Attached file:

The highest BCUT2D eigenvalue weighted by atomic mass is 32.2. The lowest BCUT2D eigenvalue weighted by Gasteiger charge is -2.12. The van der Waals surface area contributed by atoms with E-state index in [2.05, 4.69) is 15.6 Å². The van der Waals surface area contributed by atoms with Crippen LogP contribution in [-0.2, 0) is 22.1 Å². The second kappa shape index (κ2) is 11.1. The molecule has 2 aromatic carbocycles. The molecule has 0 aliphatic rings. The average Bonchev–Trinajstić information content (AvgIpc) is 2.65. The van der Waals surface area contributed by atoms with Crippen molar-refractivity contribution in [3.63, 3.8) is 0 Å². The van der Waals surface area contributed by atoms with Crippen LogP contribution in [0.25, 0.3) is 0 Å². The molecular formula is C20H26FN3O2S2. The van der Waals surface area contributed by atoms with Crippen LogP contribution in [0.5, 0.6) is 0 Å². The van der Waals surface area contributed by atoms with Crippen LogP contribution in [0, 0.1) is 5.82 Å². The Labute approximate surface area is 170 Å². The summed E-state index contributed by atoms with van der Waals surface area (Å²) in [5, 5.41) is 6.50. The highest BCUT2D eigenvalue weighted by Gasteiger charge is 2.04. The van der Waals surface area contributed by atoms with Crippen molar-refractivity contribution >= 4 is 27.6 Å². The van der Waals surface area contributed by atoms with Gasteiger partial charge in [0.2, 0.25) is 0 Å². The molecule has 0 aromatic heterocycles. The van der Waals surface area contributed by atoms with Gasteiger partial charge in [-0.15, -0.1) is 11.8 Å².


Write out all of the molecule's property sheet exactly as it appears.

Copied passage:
The highest BCUT2D eigenvalue weighted by atomic mass is 32.2. The lowest BCUT2D eigenvalue weighted by Gasteiger charge is -2.12. The van der Waals surface area contributed by atoms with E-state index in [2.05, 4.69) is 15.6 Å². The van der Waals surface area contributed by atoms with Crippen LogP contribution in [-0.2, 0) is 22.1 Å². The second kappa shape index (κ2) is 11.1. The molecule has 2 aromatic carbocycles. The molecule has 0 aliphatic rings. The average Bonchev–Trinajstić information content (AvgIpc) is 2.65. The van der Waals surface area contributed by atoms with Crippen molar-refractivity contribution in [3.63, 3.8) is 0 Å². The van der Waals surface area contributed by atoms with Crippen LogP contribution in [0.25, 0.3) is 0 Å². The molecular formula is C20H26FN3O2S2. The van der Waals surface area contributed by atoms with Crippen LogP contribution in [0.5, 0.6) is 0 Å². The van der Waals surface area contributed by atoms with Crippen LogP contribution in [0, 0.1) is 5.82 Å². The Labute approximate surface area is 170 Å². The summed E-state index contributed by atoms with van der Waals surface area (Å²) in [5, 5.41) is 6.50. The highest BCUT2D eigenvalue weighted by Gasteiger charge is 2.04. The van der Waals surface area contributed by atoms with Crippen molar-refractivity contribution >= 4 is 27.6 Å². The van der Waals surface area contributed by atoms with Gasteiger partial charge in [0.2, 0.25) is 0 Å². The molecule has 0 aromatic heterocycles. The van der Waals surface area contributed by atoms with Gasteiger partial charge in [-0.15, -0.1) is 11.8 Å².